Antique C.Reichert Wien Microscope
from the University of Cambridge
Fine example of a high quality 19th Century microscope in a fitted wooden case, complete with 2 objective lenses and an eyepiece lens. The microscope itself is made of brass and stands on a heavy cast base painted black. The eyepiece tube can be manually adjusted to provide the coarse focus and there is an additional screw at the back of the microscope which provides the fine focus.
It has a square brass stage and a mirror below the stage to direct the light. There is a rotating dial directly below the stage with various sized circles cut out of it which can widen or narrow the window of light that shines onto the subject.
It is stamped on the front of the tube 'UC' for University of Cambridge and the box is stamped U.C.C for University College Cambridge. It is likely the microscope was a student microscope or one kept in the labs at the college.
The microscope was made by C.Reichert Wien and this is engraved on the stage along with the serial number 45199.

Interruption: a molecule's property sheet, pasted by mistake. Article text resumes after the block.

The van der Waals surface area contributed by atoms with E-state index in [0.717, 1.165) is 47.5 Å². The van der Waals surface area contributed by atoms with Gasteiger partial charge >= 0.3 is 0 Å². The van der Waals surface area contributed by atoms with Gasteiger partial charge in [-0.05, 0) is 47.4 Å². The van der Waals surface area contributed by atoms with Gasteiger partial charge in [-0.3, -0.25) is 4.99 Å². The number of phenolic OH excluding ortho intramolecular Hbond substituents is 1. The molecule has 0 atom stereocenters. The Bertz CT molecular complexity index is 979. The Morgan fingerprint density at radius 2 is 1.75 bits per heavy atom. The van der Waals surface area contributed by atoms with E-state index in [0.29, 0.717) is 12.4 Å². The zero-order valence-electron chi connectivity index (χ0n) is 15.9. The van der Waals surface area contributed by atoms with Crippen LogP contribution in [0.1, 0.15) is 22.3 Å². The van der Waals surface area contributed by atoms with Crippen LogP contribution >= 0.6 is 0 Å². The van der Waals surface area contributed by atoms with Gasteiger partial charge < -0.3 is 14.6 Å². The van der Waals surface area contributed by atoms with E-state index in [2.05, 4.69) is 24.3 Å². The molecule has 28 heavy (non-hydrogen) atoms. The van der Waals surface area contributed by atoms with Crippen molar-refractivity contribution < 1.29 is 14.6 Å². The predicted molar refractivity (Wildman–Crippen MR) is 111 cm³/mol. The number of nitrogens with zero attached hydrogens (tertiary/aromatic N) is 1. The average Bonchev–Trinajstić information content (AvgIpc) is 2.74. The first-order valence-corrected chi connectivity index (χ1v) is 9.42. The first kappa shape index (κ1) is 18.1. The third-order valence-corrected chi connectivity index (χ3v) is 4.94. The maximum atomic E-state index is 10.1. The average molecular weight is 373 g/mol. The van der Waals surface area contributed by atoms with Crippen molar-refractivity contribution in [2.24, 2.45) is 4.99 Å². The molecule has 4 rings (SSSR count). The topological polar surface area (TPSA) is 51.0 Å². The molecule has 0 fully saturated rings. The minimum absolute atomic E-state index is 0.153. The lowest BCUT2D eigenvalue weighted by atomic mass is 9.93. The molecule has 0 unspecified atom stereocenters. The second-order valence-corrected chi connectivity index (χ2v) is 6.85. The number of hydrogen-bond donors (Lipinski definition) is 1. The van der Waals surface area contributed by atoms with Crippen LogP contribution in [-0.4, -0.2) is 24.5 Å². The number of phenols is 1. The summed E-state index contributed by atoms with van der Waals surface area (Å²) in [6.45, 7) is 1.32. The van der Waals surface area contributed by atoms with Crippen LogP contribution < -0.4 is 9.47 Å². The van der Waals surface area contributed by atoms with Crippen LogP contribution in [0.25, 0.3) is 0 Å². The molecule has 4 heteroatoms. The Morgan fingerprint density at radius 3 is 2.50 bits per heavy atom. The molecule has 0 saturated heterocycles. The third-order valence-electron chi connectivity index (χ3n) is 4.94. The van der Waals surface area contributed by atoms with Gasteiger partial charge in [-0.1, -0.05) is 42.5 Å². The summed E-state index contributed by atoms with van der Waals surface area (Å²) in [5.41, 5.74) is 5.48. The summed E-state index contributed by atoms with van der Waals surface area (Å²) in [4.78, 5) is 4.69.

One brass objective lens is marked 2/3in and the other is marked 3 E.Leitz Wetzlar. The eyepiece lens is marked 42mm X6.
The microscope appears to be in good working order and I have set it up and tested it with a few old slides. I'm sure the lenses would probably benefit from a light clean but they produced a clear and bright image all the same and the microscope was easy to focus.
The microscope comes in it a fitted wooden box with sections for the eyepiece lenses to fit in and velvet lined pads to hold the microscope in place. It also comes with its original wooden lens holder box stamped for C.Reichert Wien. The box is stamped '45260'.
The microscope measures approximately 12" tall. The box is 12" long X 5" wide X 4 1/2" deep.
Overall the microscope is in good condition for its age and displays very nicely. It has been used and will have normal signs of wear. The brass is tarnished and the lacquer has worn in places and there is a slight lean in the tube but it hasn't affected the workings of the microscope. It is also worth noting there are no slide clips. The serial number on the microscope is slightly different to the number on the box so its likely that in the university the microscope has got put in the wrong box at some time but it is certainly the right fitting box. The box is sturdy with a nice aged patina however there is no key. Although in working order it is really being sold as a decorative / collectors item rather than an accurate scientific instrument. in working order it is really being sold as a decorative / collectors item rather than an accurate scientific instrument.
A good example of a rare antique microscope with very interesting provenance. The best description comes from the photos so please look at them all carefully and if you have any questions at all please ask